Let’s face it: When some dickhole shark is really set on thrashing the last bits of life from your body, it’s hard to empathize. Watching your extremities disappear like so many buckets of chum isn’t so much a time for interspecies comradery. It can even be a very stressful and confusing experience, and you may reflexively want imagine the thing currently eating you as just that: a very bloodthirsty, unrelenting thing.
By Michael Byrne | MOTHERBOARD
But sharks have feelings too. And, according to a study published Friday in the Journal of Fish Biology, sharks even display distinct personalities. This is based on observations made of Heterodontus portusjacksoni sharks inhabiting the harbor waters off of Sydney—an area collectively known as Port Jackson—by researchers from Macquarie University in New South Wales, Australia.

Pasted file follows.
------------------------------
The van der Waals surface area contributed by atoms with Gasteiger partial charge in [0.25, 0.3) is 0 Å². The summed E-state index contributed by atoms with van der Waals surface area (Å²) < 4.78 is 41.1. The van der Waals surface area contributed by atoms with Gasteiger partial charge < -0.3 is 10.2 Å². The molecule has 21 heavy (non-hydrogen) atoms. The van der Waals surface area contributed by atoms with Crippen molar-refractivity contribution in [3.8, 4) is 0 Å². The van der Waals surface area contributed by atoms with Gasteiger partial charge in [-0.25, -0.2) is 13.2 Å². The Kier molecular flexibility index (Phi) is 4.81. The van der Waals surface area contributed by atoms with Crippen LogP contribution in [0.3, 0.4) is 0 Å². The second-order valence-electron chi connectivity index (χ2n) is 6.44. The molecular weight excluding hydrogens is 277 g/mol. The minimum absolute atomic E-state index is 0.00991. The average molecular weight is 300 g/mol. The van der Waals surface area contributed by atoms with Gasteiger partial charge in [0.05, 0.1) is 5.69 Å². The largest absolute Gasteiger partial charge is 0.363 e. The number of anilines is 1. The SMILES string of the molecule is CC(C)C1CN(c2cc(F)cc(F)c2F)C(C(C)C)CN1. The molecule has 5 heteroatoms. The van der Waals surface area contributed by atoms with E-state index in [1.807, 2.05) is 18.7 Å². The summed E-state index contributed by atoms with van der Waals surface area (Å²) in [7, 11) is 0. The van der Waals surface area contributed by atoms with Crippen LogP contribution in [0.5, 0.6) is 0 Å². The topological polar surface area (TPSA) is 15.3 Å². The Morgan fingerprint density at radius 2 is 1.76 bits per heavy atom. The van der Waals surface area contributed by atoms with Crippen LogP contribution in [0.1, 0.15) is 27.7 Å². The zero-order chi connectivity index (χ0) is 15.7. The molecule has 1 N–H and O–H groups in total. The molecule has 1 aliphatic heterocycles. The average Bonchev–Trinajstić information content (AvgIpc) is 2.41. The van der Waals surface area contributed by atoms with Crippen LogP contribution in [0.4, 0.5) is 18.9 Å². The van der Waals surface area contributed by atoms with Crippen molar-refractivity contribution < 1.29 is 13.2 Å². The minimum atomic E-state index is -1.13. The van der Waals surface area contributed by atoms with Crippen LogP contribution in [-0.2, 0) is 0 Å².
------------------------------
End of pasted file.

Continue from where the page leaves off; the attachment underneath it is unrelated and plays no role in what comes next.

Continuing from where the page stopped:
Differences in shark personalities were probed by the Australian biologists using two different methods. The first is an assessment of shark boldness. Here, sharks are presented with a novel and potentially dangerous habitat and are given the option to either go out and explore or hang back under cover. Some of the Port Jackson sharks just went for it, but others mellowed in safety.